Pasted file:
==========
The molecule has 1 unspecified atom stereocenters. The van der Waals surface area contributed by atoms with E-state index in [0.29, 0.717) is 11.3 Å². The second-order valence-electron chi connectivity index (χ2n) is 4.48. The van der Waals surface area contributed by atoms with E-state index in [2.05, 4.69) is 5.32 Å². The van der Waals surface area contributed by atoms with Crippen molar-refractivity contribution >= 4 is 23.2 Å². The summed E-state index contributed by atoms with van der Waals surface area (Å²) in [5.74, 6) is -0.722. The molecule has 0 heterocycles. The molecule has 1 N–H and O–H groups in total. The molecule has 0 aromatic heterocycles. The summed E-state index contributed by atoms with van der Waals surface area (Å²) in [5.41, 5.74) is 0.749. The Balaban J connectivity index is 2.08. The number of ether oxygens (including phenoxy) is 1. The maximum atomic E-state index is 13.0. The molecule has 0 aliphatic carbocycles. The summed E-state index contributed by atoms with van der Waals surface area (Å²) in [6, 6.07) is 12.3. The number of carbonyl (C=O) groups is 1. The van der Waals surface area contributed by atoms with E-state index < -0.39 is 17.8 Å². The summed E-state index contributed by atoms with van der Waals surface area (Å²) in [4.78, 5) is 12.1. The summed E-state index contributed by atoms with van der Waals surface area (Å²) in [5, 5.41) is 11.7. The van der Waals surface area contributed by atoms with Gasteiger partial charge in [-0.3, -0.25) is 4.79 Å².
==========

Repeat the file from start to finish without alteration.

The molecule has 1 unspecified atom stereocenters. The van der Waals surface area contributed by atoms with E-state index in [0.29, 0.717) is 11.3 Å². The second-order valence-electron chi connectivity index (χ2n) is 4.48. The van der Waals surface area contributed by atoms with E-state index in [2.05, 4.69) is 5.32 Å². The van der Waals surface area contributed by atoms with Crippen molar-refractivity contribution >= 4 is 23.2 Å². The summed E-state index contributed by atoms with van der Waals surface area (Å²) in [5.74, 6) is -0.722. The molecule has 0 heterocycles. The molecule has 1 N–H and O–H groups in total. The molecule has 0 aromatic heterocycles. The summed E-state index contributed by atoms with van der Waals surface area (Å²) in [5.41, 5.74) is 0.749. The Balaban J connectivity index is 2.08. The number of ether oxygens (including phenoxy) is 1. The maximum atomic E-state index is 13.0. The molecule has 0 aliphatic carbocycles. The summed E-state index contributed by atoms with van der Waals surface area (Å²) in [6, 6.07) is 12.3. The number of carbonyl (C=O) groups is 1. The van der Waals surface area contributed by atoms with E-state index < -0.39 is 17.8 Å². The summed E-state index contributed by atoms with van der Waals surface area (Å²) in [4.78, 5) is 12.1. The summed E-state index contributed by atoms with van der Waals surface area (Å²) in [5, 5.41) is 11.7. The van der Waals surface area contributed by atoms with Gasteiger partial charge in [-0.3, -0.25) is 4.79 Å².